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My Past Life as a Sports Agent: An Aspiring Coach Goes Abroad

Within only several months, I left the University of Arizona and completed a summer internship at the sports agency, Wasserman Media Group, in Los Angeles, California. It was an exciting summer and a great learning experience. However, the real world was knocking on my door, and it was time to find a full-time job. At that point, I had ambitions of being a basketball coach, not a sports agent, which I had planned for my entire life. Once my internship ended at Wasserman, I tapped into my family's network, with the help of my dad, in hopes of landing an entry-level coaching job, ideally with an NBA or D-League team. And although I had some interest from teams, I couldn't secure any legitimate offers. During that time, I learned how tough it is to break into professional sports, even if you are well-connected.

For better or worse, I'm not one to sit back and wait for things to unfold organically. I felt I needed to think outside the box and be assertive, so I did that. I came up with the idea to pursue jobs with professional teams overseas. I ran it by my dad, and he thought it was a good idea. He mentioned that our friend Tony Ronzone, currently the director of player personnel for the Dallas Mavericks, had done that early on in his career, and it had opened up some unique opportunities for him, which led to a successful career. Anyway, we started making calls to people within our network that could help facilitate that sort of deal. We talked with Max Ergul, a Turkish agent who worked with Milwaukee Bucks' player Ersan Ilyasova. We had gotten to know Max well because he had moved to Milwaukee when the Bucks drafted Ersan, the team my dad had worked for and still does. Max liked the idea and began to pursue opportunities for me. Before I knew it, he had found a team in Istanbul, Turkey, that wanted me to be an assistant coach emphasizing player development. The terms of the deal were unique: I would not get paid a salary, but they would cover all of my expenses: flights, food, housing, transportation, etc. The team wanted me to fly to Istanbul in August and be there for the entire season. I had only a few months of work experience, but I was ready to conquer the world, at least in my mind. I felt that I just needed an opportunity. I decided to accept the deal and begin my long-awaited coaching career in Istanbul, Turkey.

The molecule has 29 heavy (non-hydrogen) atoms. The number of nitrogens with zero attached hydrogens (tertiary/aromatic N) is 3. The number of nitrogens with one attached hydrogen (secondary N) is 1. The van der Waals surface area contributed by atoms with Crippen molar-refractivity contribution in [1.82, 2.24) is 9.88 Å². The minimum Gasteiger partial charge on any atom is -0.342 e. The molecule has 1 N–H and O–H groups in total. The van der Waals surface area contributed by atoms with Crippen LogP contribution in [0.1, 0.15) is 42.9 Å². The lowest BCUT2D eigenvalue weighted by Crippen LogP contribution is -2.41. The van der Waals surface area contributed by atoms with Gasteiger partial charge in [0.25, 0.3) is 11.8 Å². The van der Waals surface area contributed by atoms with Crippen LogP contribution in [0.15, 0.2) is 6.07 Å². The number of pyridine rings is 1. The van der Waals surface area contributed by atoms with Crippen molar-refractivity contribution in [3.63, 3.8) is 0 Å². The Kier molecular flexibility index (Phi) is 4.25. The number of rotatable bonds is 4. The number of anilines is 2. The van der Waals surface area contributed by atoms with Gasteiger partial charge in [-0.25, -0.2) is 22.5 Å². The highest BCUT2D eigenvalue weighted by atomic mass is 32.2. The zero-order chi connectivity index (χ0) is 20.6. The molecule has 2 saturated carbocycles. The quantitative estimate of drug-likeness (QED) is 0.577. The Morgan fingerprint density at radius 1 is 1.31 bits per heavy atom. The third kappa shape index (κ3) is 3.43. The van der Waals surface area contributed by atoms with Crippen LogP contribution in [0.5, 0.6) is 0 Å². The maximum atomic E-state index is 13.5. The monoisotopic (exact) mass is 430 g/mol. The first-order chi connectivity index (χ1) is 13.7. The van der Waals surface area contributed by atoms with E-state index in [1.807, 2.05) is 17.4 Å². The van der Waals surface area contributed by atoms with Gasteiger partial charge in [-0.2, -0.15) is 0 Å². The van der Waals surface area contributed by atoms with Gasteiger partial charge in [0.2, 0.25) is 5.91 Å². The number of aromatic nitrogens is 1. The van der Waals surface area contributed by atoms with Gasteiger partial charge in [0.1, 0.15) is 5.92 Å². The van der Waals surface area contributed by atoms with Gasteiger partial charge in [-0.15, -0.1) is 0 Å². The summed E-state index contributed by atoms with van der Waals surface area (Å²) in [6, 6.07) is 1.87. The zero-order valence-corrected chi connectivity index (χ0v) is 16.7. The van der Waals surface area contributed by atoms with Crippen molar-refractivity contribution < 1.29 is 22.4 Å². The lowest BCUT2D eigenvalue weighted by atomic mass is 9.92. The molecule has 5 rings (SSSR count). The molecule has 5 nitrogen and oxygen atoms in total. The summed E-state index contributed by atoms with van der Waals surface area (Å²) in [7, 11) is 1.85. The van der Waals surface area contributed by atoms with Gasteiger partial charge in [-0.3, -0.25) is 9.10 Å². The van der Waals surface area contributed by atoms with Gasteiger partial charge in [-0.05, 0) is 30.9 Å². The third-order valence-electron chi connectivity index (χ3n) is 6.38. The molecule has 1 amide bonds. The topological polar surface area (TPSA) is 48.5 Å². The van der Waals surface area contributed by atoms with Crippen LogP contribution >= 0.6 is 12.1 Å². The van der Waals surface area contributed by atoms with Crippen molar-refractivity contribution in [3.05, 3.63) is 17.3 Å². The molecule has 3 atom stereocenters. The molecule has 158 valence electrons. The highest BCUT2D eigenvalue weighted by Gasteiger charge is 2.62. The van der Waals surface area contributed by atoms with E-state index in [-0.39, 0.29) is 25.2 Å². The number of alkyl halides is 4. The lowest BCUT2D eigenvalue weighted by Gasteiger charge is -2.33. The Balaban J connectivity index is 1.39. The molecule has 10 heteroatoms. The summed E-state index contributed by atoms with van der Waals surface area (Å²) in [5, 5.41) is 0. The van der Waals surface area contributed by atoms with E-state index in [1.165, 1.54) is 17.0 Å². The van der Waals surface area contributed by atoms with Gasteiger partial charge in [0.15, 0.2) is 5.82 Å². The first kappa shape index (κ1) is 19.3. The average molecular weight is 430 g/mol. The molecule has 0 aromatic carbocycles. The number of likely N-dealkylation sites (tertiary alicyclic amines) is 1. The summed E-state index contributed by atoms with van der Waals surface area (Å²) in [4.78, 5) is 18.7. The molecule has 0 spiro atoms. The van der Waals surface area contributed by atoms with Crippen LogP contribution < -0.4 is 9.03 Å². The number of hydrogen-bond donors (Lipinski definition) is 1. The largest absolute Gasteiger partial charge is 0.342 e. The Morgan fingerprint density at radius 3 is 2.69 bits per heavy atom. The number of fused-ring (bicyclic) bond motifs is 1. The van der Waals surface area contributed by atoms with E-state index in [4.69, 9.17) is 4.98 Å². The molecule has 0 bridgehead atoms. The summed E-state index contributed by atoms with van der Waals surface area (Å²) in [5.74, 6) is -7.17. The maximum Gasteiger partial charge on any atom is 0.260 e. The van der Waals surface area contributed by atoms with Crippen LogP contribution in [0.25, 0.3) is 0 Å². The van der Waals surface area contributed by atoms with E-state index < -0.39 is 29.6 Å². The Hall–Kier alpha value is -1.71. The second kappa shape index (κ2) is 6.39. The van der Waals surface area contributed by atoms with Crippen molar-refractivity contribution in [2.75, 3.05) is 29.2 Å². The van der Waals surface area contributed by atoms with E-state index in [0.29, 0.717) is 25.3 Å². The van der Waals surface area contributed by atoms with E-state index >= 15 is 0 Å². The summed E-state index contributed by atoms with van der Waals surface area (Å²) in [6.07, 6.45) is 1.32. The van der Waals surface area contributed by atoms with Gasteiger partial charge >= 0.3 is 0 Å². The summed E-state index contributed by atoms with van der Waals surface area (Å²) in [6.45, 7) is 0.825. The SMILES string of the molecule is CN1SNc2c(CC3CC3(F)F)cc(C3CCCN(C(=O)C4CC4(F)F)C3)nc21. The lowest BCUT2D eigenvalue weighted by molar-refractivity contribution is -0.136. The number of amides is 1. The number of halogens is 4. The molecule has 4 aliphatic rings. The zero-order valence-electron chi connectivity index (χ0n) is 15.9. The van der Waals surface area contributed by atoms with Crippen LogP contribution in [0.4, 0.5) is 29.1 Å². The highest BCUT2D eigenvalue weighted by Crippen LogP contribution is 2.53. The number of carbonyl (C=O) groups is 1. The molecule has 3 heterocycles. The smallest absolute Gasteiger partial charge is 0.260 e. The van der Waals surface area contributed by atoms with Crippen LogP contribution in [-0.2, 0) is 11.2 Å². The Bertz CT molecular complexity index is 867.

However, before I formally agreed to anything with the team in Turkey, I called Sam Goldfeder, an agent with Excel Sports Management, who had been kind enough to let me stay in his mother-in-law's guest house in Beverly Hills for the summer during my internship with Wasserman Media Group. My intent for calling Sam was to thank and update him on my job status. But the conversation did not go as I had expected, as it went something like this:

Me: Sam, I just wanted to call to thank you again for everything you did for me this summer. I also wanted to let you know that I plan to accept a coaching position with a professional team in Istanbul, Turkey.

Sam Goldfeder: What?! Have you signed anything yet?

Me: No, I have not.

Sam: OK, don't! I'll call you back.

He abruptly hung up the phone, and I thought, "What was that?"

I trusted Sam, so I waited anxiously.

Within a day or so, my phone rang. It was Sam.

Sam: I have good news. I talked with our collaborating partner in Italy, Matteo Comellini. I told him about your offer in Turkey, and he spoke to the team in his hometown of Bologna, Italy. They would like to match the offer.

Me: Wow!

Sam: It's a great situation! The team's name is Virtus Bologna. They are one of the best teams in Italy. It's a terrific place. I think you will love it!

Me: Thank you so much, Sam! Let me talk to my dad, and I'll call you back shortly.

After some consideration, I decided to accept the deal in Italy, and just like that, my plans dramatically changed. I packed up all my stuff, purchased a couple of Italian phrasebooks, hugged my mom, and was off. I boarded the plane to Italy without speaking to anyone from the team, as all communication had been through Sam and Matteo. I wasn't quite sure what I had signed up for, but one thing was for sure: I was a soon-to-be Italian resident and assistant coach of a professional basketball team.

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